What is additive manufacturing?
Additive manufacturing (AM), also referred to as “3D printing,” is a process when you start with nothing, adding material that results in a completed part; whereas, with subtractive manufacturing, the material is cut away to form a completed part.
Additive manufacturing uses a CAD model, or 3D model, in combination with a splicing software used to generate M-code and G-code that tell the print head where to put material, layer on layer on layer, to complete very precise geometric patterns and shapes.
Additive Manufacturing helps diversify the materials used in all industries. It can be used in all commercial and industrial manufacturing processes.
At Rutherford Manufacturing Group, we utilize 3D printing to make parts lighter, stronger and achieve complicated geometry that traditional manufacturing cannot.
3D Printing has many different kinds of technologies and processes that are used to create the object. Some popular systems include Powder Bed Fusion (PBF), Direct Metal Laser Sintering (DMLS), Material Jetting, and Sintering.
At RMG, we utilize a Bound Metal Deposition Technology (BMD). This eliminates the safety requirements associated with metal 3D printing while enabling new features like the use of closed-cell infill for lightweight strength. The system includes a printer, debinder, and furnace.
Why choose additive over subtractive manufacturing?
Additive manufacturing can achieve a higher level of geometric complexity.
Subtractive has more limitations in this aspect.
3D printing is a cheaper and faster way of prototyping parts than subtractive manufacturing. This helps creators visualize and field test parts faster.
3D printing produces almost no waste. The subtractive process has considerable more material waste.
3D printing can be used in various environments to create everything from small parts to large, on-site structures like buildings. This will be particularly useful in aerospace applications when building on site will be required.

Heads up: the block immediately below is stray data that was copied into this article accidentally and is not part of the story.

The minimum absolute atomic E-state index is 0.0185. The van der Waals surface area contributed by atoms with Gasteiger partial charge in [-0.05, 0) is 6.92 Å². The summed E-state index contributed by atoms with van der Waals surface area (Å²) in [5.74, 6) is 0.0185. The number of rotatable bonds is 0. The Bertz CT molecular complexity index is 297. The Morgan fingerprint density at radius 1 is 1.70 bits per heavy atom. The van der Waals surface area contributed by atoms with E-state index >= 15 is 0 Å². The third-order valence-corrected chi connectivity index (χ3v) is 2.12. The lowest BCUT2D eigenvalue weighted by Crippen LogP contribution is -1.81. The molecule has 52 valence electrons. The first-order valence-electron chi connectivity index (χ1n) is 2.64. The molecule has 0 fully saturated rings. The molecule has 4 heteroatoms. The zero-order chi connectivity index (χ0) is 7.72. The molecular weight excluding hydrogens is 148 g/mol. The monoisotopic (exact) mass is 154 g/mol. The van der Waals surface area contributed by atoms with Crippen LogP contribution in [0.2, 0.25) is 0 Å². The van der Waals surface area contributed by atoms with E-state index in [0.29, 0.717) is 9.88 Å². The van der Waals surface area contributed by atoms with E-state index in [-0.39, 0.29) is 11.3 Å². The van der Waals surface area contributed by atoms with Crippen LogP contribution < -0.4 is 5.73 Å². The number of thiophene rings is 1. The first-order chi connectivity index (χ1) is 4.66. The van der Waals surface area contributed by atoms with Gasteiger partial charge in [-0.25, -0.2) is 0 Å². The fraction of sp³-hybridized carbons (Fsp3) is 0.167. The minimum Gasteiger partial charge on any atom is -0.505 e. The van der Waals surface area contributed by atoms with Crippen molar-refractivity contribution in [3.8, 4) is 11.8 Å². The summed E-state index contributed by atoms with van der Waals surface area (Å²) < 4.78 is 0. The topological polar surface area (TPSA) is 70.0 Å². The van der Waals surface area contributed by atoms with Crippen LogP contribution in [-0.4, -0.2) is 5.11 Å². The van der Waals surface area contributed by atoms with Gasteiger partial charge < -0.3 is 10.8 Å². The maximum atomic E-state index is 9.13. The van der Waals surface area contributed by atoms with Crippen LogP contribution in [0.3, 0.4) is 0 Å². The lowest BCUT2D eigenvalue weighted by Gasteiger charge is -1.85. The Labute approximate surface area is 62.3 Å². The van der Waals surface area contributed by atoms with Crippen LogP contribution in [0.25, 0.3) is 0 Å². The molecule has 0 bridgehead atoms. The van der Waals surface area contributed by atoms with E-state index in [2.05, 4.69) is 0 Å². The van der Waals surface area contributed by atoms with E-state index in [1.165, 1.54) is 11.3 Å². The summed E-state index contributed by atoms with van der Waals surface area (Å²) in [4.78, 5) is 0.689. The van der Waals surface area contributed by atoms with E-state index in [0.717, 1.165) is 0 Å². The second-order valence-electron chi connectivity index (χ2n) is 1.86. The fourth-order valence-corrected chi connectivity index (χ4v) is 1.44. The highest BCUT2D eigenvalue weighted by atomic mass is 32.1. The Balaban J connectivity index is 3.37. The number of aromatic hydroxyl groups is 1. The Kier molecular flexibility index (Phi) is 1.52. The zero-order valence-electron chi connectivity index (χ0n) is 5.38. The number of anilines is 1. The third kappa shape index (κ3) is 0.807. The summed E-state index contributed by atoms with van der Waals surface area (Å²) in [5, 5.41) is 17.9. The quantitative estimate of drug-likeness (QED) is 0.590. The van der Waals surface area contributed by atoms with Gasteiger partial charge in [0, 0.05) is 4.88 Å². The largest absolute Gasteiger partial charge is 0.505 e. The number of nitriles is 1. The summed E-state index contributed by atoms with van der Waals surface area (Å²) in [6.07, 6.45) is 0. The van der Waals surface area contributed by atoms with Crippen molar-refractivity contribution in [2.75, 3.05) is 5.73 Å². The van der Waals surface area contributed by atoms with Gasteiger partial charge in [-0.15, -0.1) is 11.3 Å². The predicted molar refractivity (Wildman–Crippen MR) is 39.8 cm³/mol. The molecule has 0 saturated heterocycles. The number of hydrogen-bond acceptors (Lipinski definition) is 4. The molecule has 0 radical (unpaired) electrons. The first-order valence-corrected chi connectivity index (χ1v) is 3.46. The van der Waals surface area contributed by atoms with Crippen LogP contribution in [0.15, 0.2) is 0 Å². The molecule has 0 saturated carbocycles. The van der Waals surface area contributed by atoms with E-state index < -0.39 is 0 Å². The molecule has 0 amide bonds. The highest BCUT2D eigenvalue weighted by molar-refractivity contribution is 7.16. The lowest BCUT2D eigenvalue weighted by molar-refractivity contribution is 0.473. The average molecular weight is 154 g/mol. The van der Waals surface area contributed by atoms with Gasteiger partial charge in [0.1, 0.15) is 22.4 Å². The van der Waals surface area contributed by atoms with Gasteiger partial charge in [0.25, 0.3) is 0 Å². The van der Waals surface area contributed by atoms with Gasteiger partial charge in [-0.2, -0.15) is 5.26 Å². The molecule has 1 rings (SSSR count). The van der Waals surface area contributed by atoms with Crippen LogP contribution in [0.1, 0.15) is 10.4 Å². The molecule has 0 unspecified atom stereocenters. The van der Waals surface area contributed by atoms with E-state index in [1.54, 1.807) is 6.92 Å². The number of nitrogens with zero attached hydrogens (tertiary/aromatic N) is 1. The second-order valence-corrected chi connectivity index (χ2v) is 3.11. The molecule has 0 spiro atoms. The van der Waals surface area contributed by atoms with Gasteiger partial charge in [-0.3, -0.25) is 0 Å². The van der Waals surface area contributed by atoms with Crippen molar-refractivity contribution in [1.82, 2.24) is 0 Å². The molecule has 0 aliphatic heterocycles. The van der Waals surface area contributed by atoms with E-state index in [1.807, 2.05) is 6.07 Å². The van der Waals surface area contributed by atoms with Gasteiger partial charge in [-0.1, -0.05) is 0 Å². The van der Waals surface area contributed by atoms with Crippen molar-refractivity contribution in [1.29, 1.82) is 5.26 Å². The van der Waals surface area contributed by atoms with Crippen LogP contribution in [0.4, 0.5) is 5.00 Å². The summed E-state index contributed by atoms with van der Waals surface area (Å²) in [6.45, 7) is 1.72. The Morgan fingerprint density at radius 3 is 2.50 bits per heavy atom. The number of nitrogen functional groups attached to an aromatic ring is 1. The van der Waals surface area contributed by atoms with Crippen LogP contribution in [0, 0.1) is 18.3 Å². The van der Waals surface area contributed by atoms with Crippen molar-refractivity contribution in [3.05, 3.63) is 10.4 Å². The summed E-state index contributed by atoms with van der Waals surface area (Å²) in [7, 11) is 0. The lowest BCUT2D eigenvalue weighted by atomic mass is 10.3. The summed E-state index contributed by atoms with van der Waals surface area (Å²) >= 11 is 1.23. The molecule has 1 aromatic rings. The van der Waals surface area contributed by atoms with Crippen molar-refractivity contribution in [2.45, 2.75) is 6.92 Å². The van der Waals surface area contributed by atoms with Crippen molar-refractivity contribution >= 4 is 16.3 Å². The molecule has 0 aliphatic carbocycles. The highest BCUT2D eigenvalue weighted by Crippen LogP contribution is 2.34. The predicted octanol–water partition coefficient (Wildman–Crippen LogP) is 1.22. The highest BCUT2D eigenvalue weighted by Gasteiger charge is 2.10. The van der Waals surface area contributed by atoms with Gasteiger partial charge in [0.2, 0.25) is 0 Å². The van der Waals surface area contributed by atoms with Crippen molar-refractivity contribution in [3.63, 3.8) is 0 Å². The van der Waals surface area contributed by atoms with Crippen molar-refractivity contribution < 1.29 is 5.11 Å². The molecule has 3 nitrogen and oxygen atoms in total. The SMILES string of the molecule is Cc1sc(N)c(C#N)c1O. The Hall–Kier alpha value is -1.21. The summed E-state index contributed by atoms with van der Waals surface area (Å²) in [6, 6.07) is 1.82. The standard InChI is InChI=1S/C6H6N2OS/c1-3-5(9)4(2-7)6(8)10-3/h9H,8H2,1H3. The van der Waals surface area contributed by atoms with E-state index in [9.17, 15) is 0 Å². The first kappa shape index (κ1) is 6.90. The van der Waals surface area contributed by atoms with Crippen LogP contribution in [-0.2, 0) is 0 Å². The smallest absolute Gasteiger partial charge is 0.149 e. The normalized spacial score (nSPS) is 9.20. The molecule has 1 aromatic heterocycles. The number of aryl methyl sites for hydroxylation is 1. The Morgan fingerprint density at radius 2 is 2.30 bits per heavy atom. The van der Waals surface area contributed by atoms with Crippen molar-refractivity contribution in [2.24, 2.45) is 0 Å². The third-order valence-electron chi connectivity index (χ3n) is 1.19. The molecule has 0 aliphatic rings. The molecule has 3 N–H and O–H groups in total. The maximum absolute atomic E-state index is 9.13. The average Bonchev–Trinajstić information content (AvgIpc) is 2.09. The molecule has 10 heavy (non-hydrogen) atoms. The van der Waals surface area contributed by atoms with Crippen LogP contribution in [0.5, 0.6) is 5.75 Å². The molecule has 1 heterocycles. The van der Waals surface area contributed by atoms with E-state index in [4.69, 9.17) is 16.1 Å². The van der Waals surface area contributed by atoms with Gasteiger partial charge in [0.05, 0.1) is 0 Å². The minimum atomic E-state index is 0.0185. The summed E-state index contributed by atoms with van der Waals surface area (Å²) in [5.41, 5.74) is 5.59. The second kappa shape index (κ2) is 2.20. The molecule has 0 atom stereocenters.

What is subtractive manufacturing?
Subtractive manufacturing is a process by which material is cut away from a solid block of material. This form of manufacturing can be done manually or by CNC methods.
Common subtractive machine examples include Mills, Lathes, Drill Press, Grinders, Saws, Laser Cutter, and Water Jet Cutting. Most of these machines can be operated manually, however, with the power of the computer, these can be operated robotically with CNC (Computer Numerical Control).
Why choose subtractive over additive manufacturing?
One major advantage of subtractive manufacturing is the ability to machine extremely thin material. This is a significant challenge for 3D printing.
Additionally, subtractive manufacturing can be a better, faster solution for mass production. CNC mills and lathes are made so that the machine can run 24 hours per day automatically. Tool paths for subtractive machining can run at much faster feeds rates resulting in less cycle time. 3D printing can only run so fast because the system relies on heating and cooling processes that come at the expense of time.
CNC machining can accommodate very complicated geometry utilizing 3, 4, 5 axis tool paths. Almost any material can be machined to create the perfect part.
At this time, subtractive manufacturing is still widely considered the standard method of manufacturing. It has a longer track record of production and can be relied on when manual processing is needed. Milling can be must faster than 3D printing in most scenarios, but it really depends on the geometry and requirements of the part.
Is additive or subtractive manufacturing better?
The short answer is, it depends. The first thing you need to consider is the goal you have in mind.
Are you wanting a prototype for a visual example or to test a product? If so, 3D Printing or additive manufacturing is likely the way to go. Do you require thousands or even millions of parts in a short amount of time? If so, machining parts on a mill or lathe via subtractive manufacturing is most likely the best solution.
Are you trying to consolidate how many parts a project requires? 3D printing allows engineers to combine components together as one piece to improve part function and overall lower cost. Machining will never be able to accomplish this in the aspect of combining components to minimize the parts required. 3D printing is much faster and cheaper at this process than machining.
At Rutherford Manufacturing Group, we believe 3D printing, in certain environments, can allow for higher quality components that require less overall production time, lower production cost. Fewer parts make for better part management. For example, if you wanted to build a structure or building on the Moon or Mars, it will require robotic 3D printing. It is much safer to send a machine in to do hazardous work in an unforgiving environment.